For more information on morale boosting events or to speak to the team about how to engage your team in 2023 email or call +44 (0)191 691 3456



Creating an event to empower businesses to grow through doing good

The event, which will be held on Tuesday 23 May at INNSiDE by Meliá Newcastle, will bring together North of Tyne and wider North East businesses community to discuss how growth can be fueled by doing good and share best practice, linked to the Good Work Pledge project which already has almost 100 businesses signed up to be part of the scheme (including ourselves).

Good to Grow is a free, face-to-face, offline seminar which will see over 150 delegates from the North East business community coming together to discuss the importance of sustainable, ‘good’ growth and the challenges and opportunities that it gives businesses in the region. Guests will be joined by keynote speaker, writer, film-maker and doer Big Ian Donaghy, alongside an address from North of Tyne Combined Authority and speakers from regional businesses discussing the impact they have achieved and how they have approached good work practices.

Driving the growth and resilience of North East business is a topic that is close to our hearts here at BeaconHouse Events and we are working towards our application to be a Good Work Place Employer, so were honoured to be selected to support the team at the NECA to bring this event to life.

We spoke to Caroline Preston, who leads the Good Work Pledge project for the North of Tyne Combined Authority, on why this event is so important to the North East in 2023 and how working with BeaconHouse Events has taken it to the next level.

Caroline said: “The work place has changed and sustainable growth now needs to be a top agenda item. This event is a way for businesses to discuss how we can pull together as a community and encourage good practice as a means to grow, retain staff and attract the next generation of talent to our North East businesses.

“The North East currently has the highest rate of child poverty in the UK at 38% and 75% of families that fall within that figure have at least one person working. We need to act now as a business community to make work better for everyone. We have an amazing spirit here in the North East and many businesses are working hard to make sure their employees are happy, healthy, and well rewarded but we need to do more. Poor employment can have a really detrimental effect on our communities, these jobs are low paid, often unreliable  and offer zero or minimal additional benefits. Worse still these low paid jobs are often done by the very people who keep us supplied with food, who look after our loved ones and keep us moving.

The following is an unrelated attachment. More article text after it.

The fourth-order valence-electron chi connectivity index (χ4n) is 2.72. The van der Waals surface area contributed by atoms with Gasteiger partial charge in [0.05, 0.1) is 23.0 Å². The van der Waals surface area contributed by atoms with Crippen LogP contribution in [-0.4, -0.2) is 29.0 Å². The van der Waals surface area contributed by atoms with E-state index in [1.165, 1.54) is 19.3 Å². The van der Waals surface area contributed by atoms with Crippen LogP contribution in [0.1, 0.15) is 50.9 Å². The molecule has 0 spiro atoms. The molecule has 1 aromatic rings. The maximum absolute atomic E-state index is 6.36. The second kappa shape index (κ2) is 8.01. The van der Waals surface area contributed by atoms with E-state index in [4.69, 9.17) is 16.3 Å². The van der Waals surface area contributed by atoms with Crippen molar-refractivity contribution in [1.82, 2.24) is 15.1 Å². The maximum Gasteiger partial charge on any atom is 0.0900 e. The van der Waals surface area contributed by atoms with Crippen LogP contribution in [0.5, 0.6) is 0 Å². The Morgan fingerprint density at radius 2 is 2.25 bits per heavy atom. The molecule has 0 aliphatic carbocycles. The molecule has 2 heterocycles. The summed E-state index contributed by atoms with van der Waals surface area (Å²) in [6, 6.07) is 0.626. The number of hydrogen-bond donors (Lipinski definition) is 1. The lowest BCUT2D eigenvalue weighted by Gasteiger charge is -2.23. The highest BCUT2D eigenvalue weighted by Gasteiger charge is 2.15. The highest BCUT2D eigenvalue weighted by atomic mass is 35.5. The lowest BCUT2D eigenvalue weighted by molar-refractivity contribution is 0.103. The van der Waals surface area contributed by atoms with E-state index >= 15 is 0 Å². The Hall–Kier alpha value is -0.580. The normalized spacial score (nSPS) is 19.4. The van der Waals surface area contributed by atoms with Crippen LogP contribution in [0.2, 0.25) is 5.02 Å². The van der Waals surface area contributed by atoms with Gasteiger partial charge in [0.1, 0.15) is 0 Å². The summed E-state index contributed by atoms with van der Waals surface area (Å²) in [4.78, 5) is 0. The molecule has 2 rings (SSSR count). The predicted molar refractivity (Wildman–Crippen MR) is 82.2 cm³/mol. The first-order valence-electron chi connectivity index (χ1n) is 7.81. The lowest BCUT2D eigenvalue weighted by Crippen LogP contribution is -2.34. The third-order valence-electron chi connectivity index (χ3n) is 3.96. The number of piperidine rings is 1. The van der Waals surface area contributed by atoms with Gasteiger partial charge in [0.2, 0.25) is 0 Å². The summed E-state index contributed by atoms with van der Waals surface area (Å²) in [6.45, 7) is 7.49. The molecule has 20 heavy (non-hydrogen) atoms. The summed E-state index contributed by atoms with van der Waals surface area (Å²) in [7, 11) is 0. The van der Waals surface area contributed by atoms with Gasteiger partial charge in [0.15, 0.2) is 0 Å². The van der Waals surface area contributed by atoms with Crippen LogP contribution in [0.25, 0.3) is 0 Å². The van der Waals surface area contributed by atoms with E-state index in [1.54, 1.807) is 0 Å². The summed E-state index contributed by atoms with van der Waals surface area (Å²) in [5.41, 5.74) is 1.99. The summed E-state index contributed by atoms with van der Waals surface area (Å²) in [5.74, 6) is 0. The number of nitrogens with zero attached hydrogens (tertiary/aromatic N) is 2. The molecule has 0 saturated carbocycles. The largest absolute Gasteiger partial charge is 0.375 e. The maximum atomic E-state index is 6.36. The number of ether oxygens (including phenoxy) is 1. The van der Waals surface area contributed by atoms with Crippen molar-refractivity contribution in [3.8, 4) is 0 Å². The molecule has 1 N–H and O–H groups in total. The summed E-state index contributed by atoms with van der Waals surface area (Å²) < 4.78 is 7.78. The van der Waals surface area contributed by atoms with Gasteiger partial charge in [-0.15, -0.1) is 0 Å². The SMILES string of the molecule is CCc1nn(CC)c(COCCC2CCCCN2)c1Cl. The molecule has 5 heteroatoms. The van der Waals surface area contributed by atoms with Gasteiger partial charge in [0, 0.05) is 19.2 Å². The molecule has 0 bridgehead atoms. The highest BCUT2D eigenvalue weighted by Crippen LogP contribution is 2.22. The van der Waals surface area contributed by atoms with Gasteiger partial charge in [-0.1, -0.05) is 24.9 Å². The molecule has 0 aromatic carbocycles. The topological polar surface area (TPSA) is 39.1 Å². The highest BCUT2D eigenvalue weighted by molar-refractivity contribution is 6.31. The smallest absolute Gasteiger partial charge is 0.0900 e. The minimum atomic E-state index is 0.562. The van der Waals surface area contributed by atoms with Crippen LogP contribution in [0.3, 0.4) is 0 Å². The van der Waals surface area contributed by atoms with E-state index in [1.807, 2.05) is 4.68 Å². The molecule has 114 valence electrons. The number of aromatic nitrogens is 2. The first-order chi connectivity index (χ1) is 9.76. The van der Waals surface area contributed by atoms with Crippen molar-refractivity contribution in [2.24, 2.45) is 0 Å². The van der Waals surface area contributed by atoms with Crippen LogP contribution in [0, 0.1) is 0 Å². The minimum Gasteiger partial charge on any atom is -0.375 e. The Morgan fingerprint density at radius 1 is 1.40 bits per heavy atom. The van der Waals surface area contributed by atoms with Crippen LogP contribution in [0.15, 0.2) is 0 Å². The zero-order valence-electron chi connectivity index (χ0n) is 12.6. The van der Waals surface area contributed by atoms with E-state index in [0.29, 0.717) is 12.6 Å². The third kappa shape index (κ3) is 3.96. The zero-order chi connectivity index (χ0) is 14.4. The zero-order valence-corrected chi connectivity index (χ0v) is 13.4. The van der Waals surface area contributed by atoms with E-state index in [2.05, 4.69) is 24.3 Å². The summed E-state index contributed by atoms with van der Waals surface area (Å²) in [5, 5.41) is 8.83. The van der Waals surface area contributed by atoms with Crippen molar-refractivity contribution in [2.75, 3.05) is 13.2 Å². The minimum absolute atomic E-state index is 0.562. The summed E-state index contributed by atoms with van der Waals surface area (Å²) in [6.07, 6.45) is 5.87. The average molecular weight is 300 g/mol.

“While there are many factors that affect this, businesses do have a part to play when to comes to offering opportunities to progress, flexible working so families can juggle childcare or other responsibilities, promoting health and wellbeing and proving security for their people wherever possible.

“A lot of our sectors are still suffering from a skills shortage, and this is a proactive and actionable way of addressing this as a region. Research shows that when businesses invest in their people, employees are more loyal and perform better in their roles, giving you space and resource to grow your business in a sustainable way.

“It’s customers too that are looking for something more these days, as are the next generation that are entering the workforce. They actively want to support companies who are supporting the people who live and work in the region and businesses can no longer ignore this. There are already businesses doing amazing things here in the North East and this event will be a catalyst for new conversations and connections to help everyone learn from each other in a really practical and inspirational way. We’ve always come together as a region in the past, and it is time to do it again, let’s aim a little higher, harness the skills in our network and get this moving.”

“We wanted this event to inspire and motivate people to make change within their organisations, and we chose to work with BeaconHouse Events to really make sure that the event had the right balance and impact that it deserved. It was important to us that the speakers were inclusive, diverse and had a new and interesting perspective on the problem and the team at BeaconHouse have gone above and beyond to ensure that they are representative of the wide range of businesses that will be in attendance.”

Choosing a keynote speaker who encapsulated the vision and the values behind the event was really important to us as we strategised how the event would look and feel on the day. We finally found the perfect choice, Big Ian Donaghy. Ian works tirelessly to raise dementia awareness and combat loneliness, always focusing on the individual drawing on his experience of 20 years teaching young people with learning difficulties, and nearly 10 years in the world of care. Ian will be discussing his book ‘A Pocketful of Kindness’ which discusses the power of kindness and the idea that nobody ever changed anything by doing nothing.